To tire of this album is to tire of breathing... A genuine masterpiece.
Ian Wade 2009
Summer 1989, and hip hop is in rude health. Public Enemy are at their peak, and De La Soul are blazing a daisy age trail across the world. But amidst this, one of the bands that helped hip hop explode into the mainstream are keeping their heads down, about to release one of the greatest albums of the genre.
The Beastie Boys had, two years previously, roamed the world with an inflatable penis and were inspiring youths worldwide to dismantle Volkswagens. With the bratty rap-metal hybrid of their 86 debut Licensed to Ill, they'd shifted millions of units and opened the ears of white listeners to the world of rap like never before. Unfortunately it all got nasty, and in Britain at least the Beastie Boys had outstayed their welcome.
So when Paul's Boutique was released, it managed to slip in and out of the lower reaches of the domestic album chart mostly unnoticed. However, in the years that followed, it became a word-of-mouth treat. It allowed the Beasties to operate at their own speed, and by the time of 1994's Ill Communication, people were beginning to love them again.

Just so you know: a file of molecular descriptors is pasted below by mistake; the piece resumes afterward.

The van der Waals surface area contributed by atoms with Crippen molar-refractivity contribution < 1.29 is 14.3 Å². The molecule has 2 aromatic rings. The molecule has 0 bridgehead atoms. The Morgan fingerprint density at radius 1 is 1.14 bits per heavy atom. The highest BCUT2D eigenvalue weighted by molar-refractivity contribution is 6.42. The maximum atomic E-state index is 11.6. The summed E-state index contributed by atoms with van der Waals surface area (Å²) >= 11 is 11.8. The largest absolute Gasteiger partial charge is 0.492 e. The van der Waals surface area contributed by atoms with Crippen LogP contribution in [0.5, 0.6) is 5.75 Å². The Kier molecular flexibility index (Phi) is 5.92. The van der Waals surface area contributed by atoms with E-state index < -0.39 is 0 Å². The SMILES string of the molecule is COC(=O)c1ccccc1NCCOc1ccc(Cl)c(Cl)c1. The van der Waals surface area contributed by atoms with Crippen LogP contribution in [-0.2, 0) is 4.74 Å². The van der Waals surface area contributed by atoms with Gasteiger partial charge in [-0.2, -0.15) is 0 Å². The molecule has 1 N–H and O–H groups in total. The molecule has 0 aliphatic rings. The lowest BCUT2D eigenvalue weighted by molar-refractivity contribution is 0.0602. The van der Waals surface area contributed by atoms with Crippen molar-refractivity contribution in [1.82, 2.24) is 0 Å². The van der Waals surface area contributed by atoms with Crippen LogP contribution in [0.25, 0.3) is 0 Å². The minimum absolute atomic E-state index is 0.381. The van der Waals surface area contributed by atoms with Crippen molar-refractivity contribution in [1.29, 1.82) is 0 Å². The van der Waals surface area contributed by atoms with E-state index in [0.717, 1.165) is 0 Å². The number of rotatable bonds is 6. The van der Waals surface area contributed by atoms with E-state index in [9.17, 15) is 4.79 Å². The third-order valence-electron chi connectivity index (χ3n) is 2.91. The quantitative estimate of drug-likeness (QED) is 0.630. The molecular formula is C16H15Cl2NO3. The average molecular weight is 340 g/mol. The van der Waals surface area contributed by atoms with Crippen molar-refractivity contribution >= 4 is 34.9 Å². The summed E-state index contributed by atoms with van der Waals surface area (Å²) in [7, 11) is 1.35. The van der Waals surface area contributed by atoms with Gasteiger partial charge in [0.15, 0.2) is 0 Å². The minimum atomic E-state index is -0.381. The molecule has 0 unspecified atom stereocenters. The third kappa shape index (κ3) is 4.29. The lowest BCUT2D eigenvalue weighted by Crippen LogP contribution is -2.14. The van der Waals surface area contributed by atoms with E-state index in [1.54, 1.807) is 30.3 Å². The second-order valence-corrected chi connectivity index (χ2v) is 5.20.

This release celebrates the album's 20th anniversary, with an added commentary disc and a delight of options on their website. Extras aside, Paul's Boutique is still a sumptuous feast of rhyming and stealing other people's tunes; in The Sound Of Science alone they grab the new sample culture by the horns and sample three Beatles tunes. With the then very hot production team of The Dust Brothers aboard, nothing was off limits – country, funk, Bernard Herrmann scores, Chic, ping pong; all are fed into the mix. Nobody would even attempt to copy it, such was its audaciousness. Lyrically, Tibet was a few years off. Instead, here were tales of the Egg Man, Johnny Ryall and Shadrach; there were dedications To All the Girls in the sumptuous opener; and subsequently in Shake Your Rump and Hey Ladies too, two of their most funktastic moments.
It's interesting to wonder what would have happened had the Beasties carried on in brat mode. Would their influence on contemporary culture have been the same if Paul's Boutique hadn't happened? Most definitely not. To tire of this album is to tire of breathing. A genuine masterpiece.